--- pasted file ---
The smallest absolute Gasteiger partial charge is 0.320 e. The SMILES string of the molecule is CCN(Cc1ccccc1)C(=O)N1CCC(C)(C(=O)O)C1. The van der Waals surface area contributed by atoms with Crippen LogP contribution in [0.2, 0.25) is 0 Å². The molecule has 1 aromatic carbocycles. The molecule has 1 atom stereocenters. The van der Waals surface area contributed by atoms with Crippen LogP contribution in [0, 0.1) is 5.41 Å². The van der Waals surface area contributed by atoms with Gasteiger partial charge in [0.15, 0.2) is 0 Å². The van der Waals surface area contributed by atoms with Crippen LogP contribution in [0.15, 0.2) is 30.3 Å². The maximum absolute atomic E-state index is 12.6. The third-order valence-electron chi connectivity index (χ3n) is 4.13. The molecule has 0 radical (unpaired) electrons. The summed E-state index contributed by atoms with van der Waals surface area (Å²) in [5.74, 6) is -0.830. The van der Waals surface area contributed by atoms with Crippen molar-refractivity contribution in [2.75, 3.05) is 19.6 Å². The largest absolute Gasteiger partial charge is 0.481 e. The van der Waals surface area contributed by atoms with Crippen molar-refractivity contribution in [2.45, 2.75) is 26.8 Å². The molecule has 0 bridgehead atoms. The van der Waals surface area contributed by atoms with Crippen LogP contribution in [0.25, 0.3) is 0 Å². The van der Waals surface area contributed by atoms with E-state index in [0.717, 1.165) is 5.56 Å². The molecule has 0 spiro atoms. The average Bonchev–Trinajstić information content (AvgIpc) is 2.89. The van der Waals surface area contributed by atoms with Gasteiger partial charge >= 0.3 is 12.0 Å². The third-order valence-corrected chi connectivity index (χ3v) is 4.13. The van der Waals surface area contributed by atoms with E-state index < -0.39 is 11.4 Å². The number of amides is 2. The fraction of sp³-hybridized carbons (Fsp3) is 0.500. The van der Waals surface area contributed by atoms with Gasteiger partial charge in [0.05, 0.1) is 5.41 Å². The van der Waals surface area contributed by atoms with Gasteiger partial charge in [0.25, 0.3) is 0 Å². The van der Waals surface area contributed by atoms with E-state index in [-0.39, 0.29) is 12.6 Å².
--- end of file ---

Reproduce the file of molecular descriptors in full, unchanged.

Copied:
The smallest absolute Gasteiger partial charge is 0.320 e. The SMILES string of the molecule is CCN(Cc1ccccc1)C(=O)N1CCC(C)(C(=O)O)C1. The van der Waals surface area contributed by atoms with Crippen LogP contribution in [0.2, 0.25) is 0 Å². The molecule has 1 aromatic carbocycles. The molecule has 1 atom stereocenters. The van der Waals surface area contributed by atoms with Crippen LogP contribution in [0, 0.1) is 5.41 Å². The van der Waals surface area contributed by atoms with Gasteiger partial charge in [0.15, 0.2) is 0 Å². The van der Waals surface area contributed by atoms with Crippen LogP contribution in [0.15, 0.2) is 30.3 Å². The maximum absolute atomic E-state index is 12.6. The third-order valence-electron chi connectivity index (χ3n) is 4.13. The molecule has 0 radical (unpaired) electrons. The summed E-state index contributed by atoms with van der Waals surface area (Å²) in [5.74, 6) is -0.830. The van der Waals surface area contributed by atoms with Crippen molar-refractivity contribution in [2.75, 3.05) is 19.6 Å². The largest absolute Gasteiger partial charge is 0.481 e. The van der Waals surface area contributed by atoms with Crippen molar-refractivity contribution in [2.45, 2.75) is 26.8 Å². The molecule has 0 bridgehead atoms. The van der Waals surface area contributed by atoms with Crippen LogP contribution in [0.25, 0.3) is 0 Å². The van der Waals surface area contributed by atoms with E-state index in [0.717, 1.165) is 5.56 Å². The molecule has 0 spiro atoms. The average Bonchev–Trinajstić information content (AvgIpc) is 2.89. The van der Waals surface area contributed by atoms with Gasteiger partial charge >= 0.3 is 12.0 Å². The third-order valence-corrected chi connectivity index (χ3v) is 4.13. The van der Waals surface area contributed by atoms with E-state index < -0.39 is 11.4 Å². The number of amides is 2. The fraction of sp³-hybridized carbons (Fsp3) is 0.500. The van der Waals surface area contributed by atoms with Gasteiger partial charge in [0.05, 0.1) is 5.41 Å². The van der Waals surface area contributed by atoms with Gasteiger partial charge in [0.25, 0.3) is 0 Å². The van der Waals surface area contributed by atoms with E-state index in [-0.39, 0.29) is 12.6 Å².